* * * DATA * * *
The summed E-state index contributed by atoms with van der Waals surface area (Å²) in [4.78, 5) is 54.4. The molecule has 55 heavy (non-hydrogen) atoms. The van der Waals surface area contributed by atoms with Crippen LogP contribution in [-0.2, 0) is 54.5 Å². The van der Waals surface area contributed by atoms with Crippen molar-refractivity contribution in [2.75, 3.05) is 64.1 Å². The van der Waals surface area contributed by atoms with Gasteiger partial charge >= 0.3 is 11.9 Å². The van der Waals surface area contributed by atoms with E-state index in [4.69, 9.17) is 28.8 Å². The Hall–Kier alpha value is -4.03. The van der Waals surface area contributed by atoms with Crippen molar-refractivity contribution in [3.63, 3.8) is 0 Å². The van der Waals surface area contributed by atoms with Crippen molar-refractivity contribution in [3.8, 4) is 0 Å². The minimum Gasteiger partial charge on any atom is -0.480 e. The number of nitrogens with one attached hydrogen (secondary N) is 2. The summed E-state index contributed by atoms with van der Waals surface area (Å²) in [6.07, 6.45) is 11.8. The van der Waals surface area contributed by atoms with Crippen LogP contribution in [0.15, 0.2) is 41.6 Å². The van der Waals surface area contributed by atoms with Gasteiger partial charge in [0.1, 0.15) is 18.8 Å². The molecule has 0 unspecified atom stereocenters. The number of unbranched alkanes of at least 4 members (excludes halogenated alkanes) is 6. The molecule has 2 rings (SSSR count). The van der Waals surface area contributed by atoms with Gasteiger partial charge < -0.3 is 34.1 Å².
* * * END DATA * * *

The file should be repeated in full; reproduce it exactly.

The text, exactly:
The summed E-state index contributed by atoms with van der Waals surface area (Å²) in [4.78, 5) is 54.4. The molecule has 55 heavy (non-hydrogen) atoms. The van der Waals surface area contributed by atoms with Crippen LogP contribution in [-0.2, 0) is 54.5 Å². The van der Waals surface area contributed by atoms with Crippen molar-refractivity contribution in [2.75, 3.05) is 64.1 Å². The van der Waals surface area contributed by atoms with Gasteiger partial charge >= 0.3 is 11.9 Å². The van der Waals surface area contributed by atoms with E-state index in [4.69, 9.17) is 28.8 Å². The Hall–Kier alpha value is -4.03. The van der Waals surface area contributed by atoms with Crippen molar-refractivity contribution in [3.63, 3.8) is 0 Å². The van der Waals surface area contributed by atoms with Crippen molar-refractivity contribution in [3.8, 4) is 0 Å². The minimum Gasteiger partial charge on any atom is -0.480 e. The number of nitrogens with one attached hydrogen (secondary N) is 2. The summed E-state index contributed by atoms with van der Waals surface area (Å²) in [6.07, 6.45) is 11.8. The van der Waals surface area contributed by atoms with Crippen LogP contribution in [0.15, 0.2) is 41.6 Å². The van der Waals surface area contributed by atoms with Gasteiger partial charge in [0.1, 0.15) is 18.8 Å². The molecule has 0 unspecified atom stereocenters. The number of unbranched alkanes of at least 4 members (excludes halogenated alkanes) is 6. The molecule has 2 rings (SSSR count). The van der Waals surface area contributed by atoms with Gasteiger partial charge < -0.3 is 34.1 Å².